STAMBERG: That's Thomas Walsh, president of the Art Directors Guild. He says film designers are narrative artists who translate the screenwriters' concept into visuals you can shoot. Art directors and set designers will go to extraordinary ends to make a scene look authentic.

For the 1976 film "All the President's Men," about the uncovering of the Watergate scandal by reporters Carl Bernstein and Bob Woodward, production designer George Jenkins recreated The Washington Post newsroom.

Author Cathy Whitlock says Jenkins and his team did their research at the paper's real offices in Washington, D.C.

Ms. WHITLOCK: They literally itemized, measured, photographed, detailed every square inch of that newsroom. It was really incredible. The Post sent them boxes of trash - a lot of papers, government directories, mail - things that they could use for authenticity to spread across the desk on the Burbank sound stage.

STAMBERG: Tom Walsh, the Art Directors Guild chief, says his people spent lots of time foraging for artifacts to make the magic of magic look real. Walsh calls them all cultural anthropologists - nice title.

Mr. WALSH: It is. You know, we have a lot of descriptions. I mean, also barkeep and, you know, department shrink.

(Soundbite of laughter)

Mr. WALSH: You know, you - it's a long list.

STAMBERG: But we digress.

(Soundbite of movie, "The Wizard of Oz")

Ms. JUDY GARLAND (Actor-Singer-Dancer): (as Dorothy Gale) Toto, I have a feeling we're not in Kansas anymore.

STAMBERG: So in the Golden Age of Hollywood, how did they make the yellow brick road for "The Wizard of Oz"? Not with bricks, natch. Can't dance on bricks. They painted brick shapes onto a flat floor. And the color?

Mr. WALSH: The story that I've heard is that the initial yellow that they used looked green in the camera test. Ultimately, they actually went down to the local hardware store and bought their industrial yellow paint, and it seemed to work just fine.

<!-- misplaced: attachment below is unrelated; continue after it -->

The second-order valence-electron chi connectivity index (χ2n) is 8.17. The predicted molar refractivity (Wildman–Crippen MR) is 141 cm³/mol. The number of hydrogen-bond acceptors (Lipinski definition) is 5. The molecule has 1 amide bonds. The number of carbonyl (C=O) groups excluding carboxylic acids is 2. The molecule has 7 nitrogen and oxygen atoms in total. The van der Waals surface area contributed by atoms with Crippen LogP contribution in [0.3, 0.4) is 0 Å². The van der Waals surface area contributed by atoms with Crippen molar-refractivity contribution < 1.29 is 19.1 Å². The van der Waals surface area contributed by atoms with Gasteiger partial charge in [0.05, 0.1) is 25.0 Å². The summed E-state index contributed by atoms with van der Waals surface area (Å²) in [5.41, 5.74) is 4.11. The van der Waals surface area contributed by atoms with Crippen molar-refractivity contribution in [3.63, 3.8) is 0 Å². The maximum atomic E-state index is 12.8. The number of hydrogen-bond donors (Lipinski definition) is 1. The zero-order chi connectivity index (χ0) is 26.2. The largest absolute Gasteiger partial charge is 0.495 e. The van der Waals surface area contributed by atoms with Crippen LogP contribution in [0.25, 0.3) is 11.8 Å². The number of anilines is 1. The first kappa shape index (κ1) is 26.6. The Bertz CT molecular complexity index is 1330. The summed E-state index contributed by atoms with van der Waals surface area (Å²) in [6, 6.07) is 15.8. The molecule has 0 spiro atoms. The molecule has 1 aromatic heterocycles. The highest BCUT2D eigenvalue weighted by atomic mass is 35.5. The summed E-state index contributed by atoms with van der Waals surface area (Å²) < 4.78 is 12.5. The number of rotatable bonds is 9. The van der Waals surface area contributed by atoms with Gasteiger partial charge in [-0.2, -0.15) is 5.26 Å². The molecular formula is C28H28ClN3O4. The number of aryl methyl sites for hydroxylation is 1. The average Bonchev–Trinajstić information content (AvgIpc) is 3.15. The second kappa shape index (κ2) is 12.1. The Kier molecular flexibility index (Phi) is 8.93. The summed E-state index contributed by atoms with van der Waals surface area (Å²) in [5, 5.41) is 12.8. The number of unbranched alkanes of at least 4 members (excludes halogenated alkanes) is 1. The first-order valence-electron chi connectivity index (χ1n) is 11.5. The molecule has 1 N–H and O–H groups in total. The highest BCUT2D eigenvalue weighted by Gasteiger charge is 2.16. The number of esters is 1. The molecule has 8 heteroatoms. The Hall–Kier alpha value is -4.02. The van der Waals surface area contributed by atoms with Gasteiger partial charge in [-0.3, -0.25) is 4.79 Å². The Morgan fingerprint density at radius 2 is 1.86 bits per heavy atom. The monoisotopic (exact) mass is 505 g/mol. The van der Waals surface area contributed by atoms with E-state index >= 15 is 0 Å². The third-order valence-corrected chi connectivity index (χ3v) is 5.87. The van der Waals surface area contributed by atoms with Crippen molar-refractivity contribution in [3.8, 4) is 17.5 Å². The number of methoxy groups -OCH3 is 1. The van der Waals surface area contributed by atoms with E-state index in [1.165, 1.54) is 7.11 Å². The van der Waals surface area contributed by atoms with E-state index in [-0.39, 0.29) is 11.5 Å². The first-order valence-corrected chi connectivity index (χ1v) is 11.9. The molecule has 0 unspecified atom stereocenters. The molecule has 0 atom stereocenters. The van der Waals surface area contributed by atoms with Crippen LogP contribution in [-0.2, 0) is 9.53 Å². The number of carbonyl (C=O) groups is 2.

STAMBERG: In the Land of Oz, the Emerald City had colored horses: White, then purple, then bright-red, then yellow. How'd they do that?

Ms. WHITLOCK: The horses were colored with Jell-O crystals.

STAMBERG: And Cathy Whitlock says they had to keep re-coloring them, because between takes, the animals would lick off the sugary Jell-O.

(Soundbite of music, "Gone with the Wind (Tara's Theme)")

STAMBERG: Then there's the poor, starved Civil War horse pulling Scarlett O'Hara's wagon in "Gone with the Wind." William Cameron Menzies was the production designer.

Ms. WHITLOCK: Woebegone was the horse. And you remember the scene where she was going back to Tara and they were going over the bridge, and they were beating the horse and it just collapses? And they had to find a new horse, because the original one, that was supposedly thin, had gained weight and his ribs were no longer visible. So they had to paint dark shadows to make the horse look gaunt.

STAMBERG: They burned Atlanta in "Gone with the Wind." Or to recreate the burning of Atlanta, they burned leftover sets from "King Kong" and "The Garden of Allah" on a lot in Culver City, just blocks from where I'm speaking. It is said the flames were 500 feet high sometimes, and Culver City residents kept phoning local police and fire stations in great alarm.

(Soundbite of music, "Gone with the Wind, Tara's Theme")

STAMBERG: Imagining for the movies, "Designs on Film: A Century of Hollywood Art Direction." The book is full of tales of the fakery and fun involved in getting us to sit in front of screens, sometimes in dark movie theaters, and really believe.

I'm Susan Stamberg, NPR News, Culver City, California.

(Soundbite of music, "Gone with the Wind, Tara's Theme")

MONTAGNE: And you can see the designs, those paintings and drawings behind some classic films, from "Cleopatra" to "Dr. Zhivago," at our Web site, npr.org.

This is MORNING EDITION, from NPR News. I'm Renee Montagne.


And I'm Steve Inskeep.

Copyright © 2011 NPR. All rights reserved. Visit our website terms of use and permissions pages at www.npr.org for further information.

NPR transcripts are created on a rush deadline by Verb8tm, Inc., an NPR contractor, and produced using a proprietary transcription process developed with NPR. This text may not be in its final form and may be updated or revised in the future. Accuracy and availability may vary. The authoritative record of NPR’s programming is the audio record.